From 2008 to 2018, the United States Drug Enforcement Administration produced 562 reports that included instances of phenazepam intended for illegal human consumption, with the highest rates in 2013.
When overdosed, benzodiazepines such as phenazepam are extremely dangerous and potentially fatal. This is in part because the threshold for overdose is dependent on a person’s existing tolerance. Illegal users often take benzodiazepines with other intoxicants and CNS depressants, greatly increasing the risk of experiencing overdose symptoms, which include:
The proper tapering of a prescribed schedule of phenazepam will mitigate many effects of withdrawal; however, where addiction has developed by illicit use or long-term treatment, more structured treatment options become necessary.
For those who are prescribed phenazepam or other benzodiazepines, the most basic way of managing a dependency might be the implementation of staged dispensing. This is a practice where a medical provider issues small prescriptions to a patient on a frequent basis, preventing them from taking large doses and forcing them to taper.
In the U.S., U.K., China, and elsewhere, any use of phenazepam is illegal and likely in the context of benzodiazepine addiction needing serious treatment. Treatment approaches vary as does their success with different individuals, but any treatment programs or routines should be evidence-based and have a demonstrated history of success.
Treatment plans for phenazepam will include two broad components:
The range of addiction recovery settings and services include:
This treatment option is appropriate in high-risk situations of detoxification that require constant monitoring and access to medical services.
Short-term detox and longer-term treatment programs may be appropriate for those who need significant daily lifestyle changes and support. These programs can range from one week to several months, with most long-term treatments lasting one to three months.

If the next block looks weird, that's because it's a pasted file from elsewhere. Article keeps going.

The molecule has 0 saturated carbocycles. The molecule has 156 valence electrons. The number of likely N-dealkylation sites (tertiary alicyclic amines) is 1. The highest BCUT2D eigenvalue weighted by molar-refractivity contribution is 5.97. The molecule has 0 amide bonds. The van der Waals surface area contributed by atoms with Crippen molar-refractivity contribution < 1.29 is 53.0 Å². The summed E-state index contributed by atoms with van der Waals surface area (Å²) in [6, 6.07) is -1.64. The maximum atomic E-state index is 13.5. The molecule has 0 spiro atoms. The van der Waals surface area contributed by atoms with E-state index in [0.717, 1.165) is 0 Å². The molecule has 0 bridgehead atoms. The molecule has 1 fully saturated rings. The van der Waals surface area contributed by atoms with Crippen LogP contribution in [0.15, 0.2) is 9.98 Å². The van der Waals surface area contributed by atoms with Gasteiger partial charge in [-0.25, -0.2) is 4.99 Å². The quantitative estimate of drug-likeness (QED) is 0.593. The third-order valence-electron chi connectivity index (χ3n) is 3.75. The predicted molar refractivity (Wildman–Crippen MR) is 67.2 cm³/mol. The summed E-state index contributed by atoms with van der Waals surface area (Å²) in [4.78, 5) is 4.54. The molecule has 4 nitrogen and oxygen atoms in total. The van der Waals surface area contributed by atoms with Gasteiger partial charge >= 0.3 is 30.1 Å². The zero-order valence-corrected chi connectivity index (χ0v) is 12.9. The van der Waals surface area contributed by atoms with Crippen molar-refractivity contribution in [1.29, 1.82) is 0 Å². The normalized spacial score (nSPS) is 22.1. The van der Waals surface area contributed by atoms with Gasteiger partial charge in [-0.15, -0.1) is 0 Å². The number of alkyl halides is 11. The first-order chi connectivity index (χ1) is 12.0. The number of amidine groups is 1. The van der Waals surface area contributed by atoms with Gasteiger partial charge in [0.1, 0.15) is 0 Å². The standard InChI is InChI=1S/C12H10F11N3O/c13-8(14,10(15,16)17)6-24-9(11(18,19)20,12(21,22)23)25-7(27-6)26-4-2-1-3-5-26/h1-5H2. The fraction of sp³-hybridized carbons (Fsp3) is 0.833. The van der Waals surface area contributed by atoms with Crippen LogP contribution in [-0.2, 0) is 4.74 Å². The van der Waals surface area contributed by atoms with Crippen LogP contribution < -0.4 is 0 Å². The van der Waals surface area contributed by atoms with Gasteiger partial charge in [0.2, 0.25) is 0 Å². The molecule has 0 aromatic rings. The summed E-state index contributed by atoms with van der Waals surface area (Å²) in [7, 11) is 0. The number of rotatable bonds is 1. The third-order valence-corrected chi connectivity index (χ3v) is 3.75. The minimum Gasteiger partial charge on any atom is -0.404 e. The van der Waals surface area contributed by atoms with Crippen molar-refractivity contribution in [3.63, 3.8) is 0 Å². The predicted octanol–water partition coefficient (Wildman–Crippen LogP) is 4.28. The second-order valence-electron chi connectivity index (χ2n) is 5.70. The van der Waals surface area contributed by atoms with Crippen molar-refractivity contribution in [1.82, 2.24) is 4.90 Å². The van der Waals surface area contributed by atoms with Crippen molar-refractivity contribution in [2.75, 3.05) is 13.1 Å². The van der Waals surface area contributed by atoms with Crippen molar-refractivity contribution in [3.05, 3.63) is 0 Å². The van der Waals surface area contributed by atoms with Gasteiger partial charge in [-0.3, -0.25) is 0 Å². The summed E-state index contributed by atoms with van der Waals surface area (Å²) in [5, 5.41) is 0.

Patients who are able to continue their daily lives while tapering and recovering from phenazepam addiction may be best served in outpatient programs that offer a range of intensities and support programs with less disruption to the patient’s life.
Addiction and its associated behaviors are impacted by, and have an impact on, one’s psychological state. Regardless of the treatment method one uses, therapy is a helpful tool in the recovery process and a central part of comprehensive treatment programs.
While not necessarily direct treatment, peer support in group settings or informally, as well as peer mentorship, are often positive and powerful additions to a treatment protocol.
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Authier, N., et al. "Benzodiazepine dependence: focus on withdrawal syndrome." Annales pharmaceutiques francaises. Vol. 67. No. 6. Elsevier Masson, 2009.
Brett, Jonathan, and Bridin Murnion. "Management of benzodiazepine misuse and dependence." Australian prescriber 38.5 (2015): 152.
“Depressant.” Taxonomy, United States Drug Enforcement Administration, www.dea.gov/taxonomy/term/316.
Drug and Chemical Evaluation Section. “Phenazepam (Street Names: Bonsai, Soviet Benzo, Fenaz, Panda).” Diversion Control Division. Drug Enforcement Administration, July, 2019. www.deadiversion.usdoj.gov/drug_chem_info/phenazepam.pdf
Lann, Meredith A., and D. Kimberley Molina. "A fatal case of benzodiazepine withdrawal." The American journal of forensic medicine and pathology 30.2 (2009): 177-179.